Over the year 83 team members attended eight workshops on unconscious bias – these were held in the UK and the US. During 2017 we will be developing an online training module covering the elements of the unconscious bias training to enable us to reach out to the wider business.
2017 will see us further our senior management succession plans and continue with the MCD and senior leaders’ programmes, as well as supporting our diversity and inclusion initiative by introducing a mentoring programme
Global diversity and inclusion
We need to attract and retain the best talent from the widest pool to ensure the ongoing success and relevance of our business. Our aim is to be a meritocracy where everyone has an equal opportunity to succeed. A truly diverse workforce has many benefits – it brings different perspectives, ideas, skills and experience to an organisation and has a proven positive impact on employee engagement and business performance.
We want our employees to feel valued, respected and supported, and for the right conditions to be in place for everyone to reach their potential.
At the end of 2016, we had over 65 nationalities amongst our employees, more than 40 in our senior management group and over 20 of these are represented in our global leadership team. Although our average gender split is good, with women representing over 40% of our global workforce, only 21% of our senior management positions are occupied by women.
We are aiming to increase the diversity of our workforce through a range of activities. Back in January 2015 we launched our global diversity and inclusion (D&I) initiatives, initially focused on increasing the number of women in senior positions across the company. We carried out a spot survey of 500 employees exploring the subject of gender diversity; we are tracking responses by gender to equal opportunity questions in our annual engagement survey; and we have reviewed our approach to recruitment and development. Our priorities for D&I initiatives in 2016 included tracking compliance with our new recruitment guidelines; focussing on talent management and succession; continuing our unconscious bias training; and supporting local initiatives.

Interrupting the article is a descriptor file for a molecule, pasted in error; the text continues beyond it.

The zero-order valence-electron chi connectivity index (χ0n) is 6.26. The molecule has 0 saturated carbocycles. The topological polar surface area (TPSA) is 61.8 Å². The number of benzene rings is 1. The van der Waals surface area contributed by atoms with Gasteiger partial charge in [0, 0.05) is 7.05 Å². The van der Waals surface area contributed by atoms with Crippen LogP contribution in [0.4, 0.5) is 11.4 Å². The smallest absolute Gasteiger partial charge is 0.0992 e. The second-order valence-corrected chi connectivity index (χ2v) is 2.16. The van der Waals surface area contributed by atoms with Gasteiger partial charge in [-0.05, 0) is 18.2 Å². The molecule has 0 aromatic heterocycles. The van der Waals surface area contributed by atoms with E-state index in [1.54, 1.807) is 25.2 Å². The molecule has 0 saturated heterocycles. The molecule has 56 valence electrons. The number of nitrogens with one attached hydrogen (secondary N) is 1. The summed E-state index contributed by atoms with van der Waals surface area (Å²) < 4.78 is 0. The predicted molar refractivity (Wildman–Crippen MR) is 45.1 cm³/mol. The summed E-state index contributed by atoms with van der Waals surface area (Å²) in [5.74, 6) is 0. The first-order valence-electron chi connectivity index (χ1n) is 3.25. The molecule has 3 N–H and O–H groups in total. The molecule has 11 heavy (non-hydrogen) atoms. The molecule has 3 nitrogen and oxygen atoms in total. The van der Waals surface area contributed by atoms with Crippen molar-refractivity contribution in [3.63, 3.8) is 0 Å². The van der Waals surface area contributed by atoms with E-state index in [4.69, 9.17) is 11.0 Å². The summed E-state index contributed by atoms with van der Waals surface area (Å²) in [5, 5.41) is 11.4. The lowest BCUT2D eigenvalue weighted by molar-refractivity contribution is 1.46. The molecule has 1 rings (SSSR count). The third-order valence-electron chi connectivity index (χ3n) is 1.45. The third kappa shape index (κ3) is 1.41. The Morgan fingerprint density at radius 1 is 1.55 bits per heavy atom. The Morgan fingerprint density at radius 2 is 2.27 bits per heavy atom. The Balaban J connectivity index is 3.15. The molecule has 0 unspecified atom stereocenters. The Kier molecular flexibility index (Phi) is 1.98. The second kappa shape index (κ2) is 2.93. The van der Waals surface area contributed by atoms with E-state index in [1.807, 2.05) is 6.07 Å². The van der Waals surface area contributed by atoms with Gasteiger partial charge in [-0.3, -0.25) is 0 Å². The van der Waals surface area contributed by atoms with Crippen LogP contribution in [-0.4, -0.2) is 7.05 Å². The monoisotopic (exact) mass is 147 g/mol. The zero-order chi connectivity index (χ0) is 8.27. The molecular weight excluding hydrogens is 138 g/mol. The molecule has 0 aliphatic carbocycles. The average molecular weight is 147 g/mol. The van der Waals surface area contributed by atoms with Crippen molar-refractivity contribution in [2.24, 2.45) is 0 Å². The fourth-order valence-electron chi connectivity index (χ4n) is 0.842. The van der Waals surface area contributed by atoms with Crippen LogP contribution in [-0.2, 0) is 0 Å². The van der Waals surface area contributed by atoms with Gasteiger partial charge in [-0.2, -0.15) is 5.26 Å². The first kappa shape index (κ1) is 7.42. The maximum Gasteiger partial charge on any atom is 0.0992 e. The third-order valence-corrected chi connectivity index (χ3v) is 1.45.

Our global D&I network held four virtual meetings during 2016, featuring guest speakers which were open to everyone across the business. At least 150 of our employees regularly join the calls and we have a dedicated intranet microsite which holds key diversity resources and materials, accessible by some 7,500 employees. The themes for the four network calls this year were: the conceptual case for gender and ethnic diversity; local diversity programmes in the US and Turkey; inclusive leadership and bias in business decisions.
During 2016, we celebrated International Women’s Day by running our own #pledgeforparity initiative. Employees were invited to pledge a commitment to the global D&I initiative. As part of this, we ran a global competition to get our teams to create a visual reminder of the pledges that people made on the day (the winner from Coats India is illustrated in the picture). Particular Women’s Day events ran across Coats to mark the event including in Bangladesh, UK, Vietnam, Pakistan, Indonesia, China, US and Turkey.
In addition to our global activities, a number of local actions plans have been developed as part of our commitment to diversity and inclusion. These span the following six countries: Turkey, China, Brazil, Mexico, Sri Lanka and Indonesia.
As a result of our D&I initiatives, we were pleased to see the proportion of women enrolling on our management development programmes increase (females made up 40% of both our 2016 CEO Circle and MCD programmes – for more on these see Our People) and we have invested in unconscious bias training for over 80 employees in 2016 - this is being rolled out across our senior teams and the business more widely.
Human rights and employment standards
Our worldwide Employment Standards set out the principles which are observed across our global operations. These standards state our approach to human rights. Our policies and procedures recognise the requirements of the UN Declaration of Human Rights and the Convention on the Rights of the Child, the core ILO Conventions, and the OECD Guidelines for Multinational Enterprises.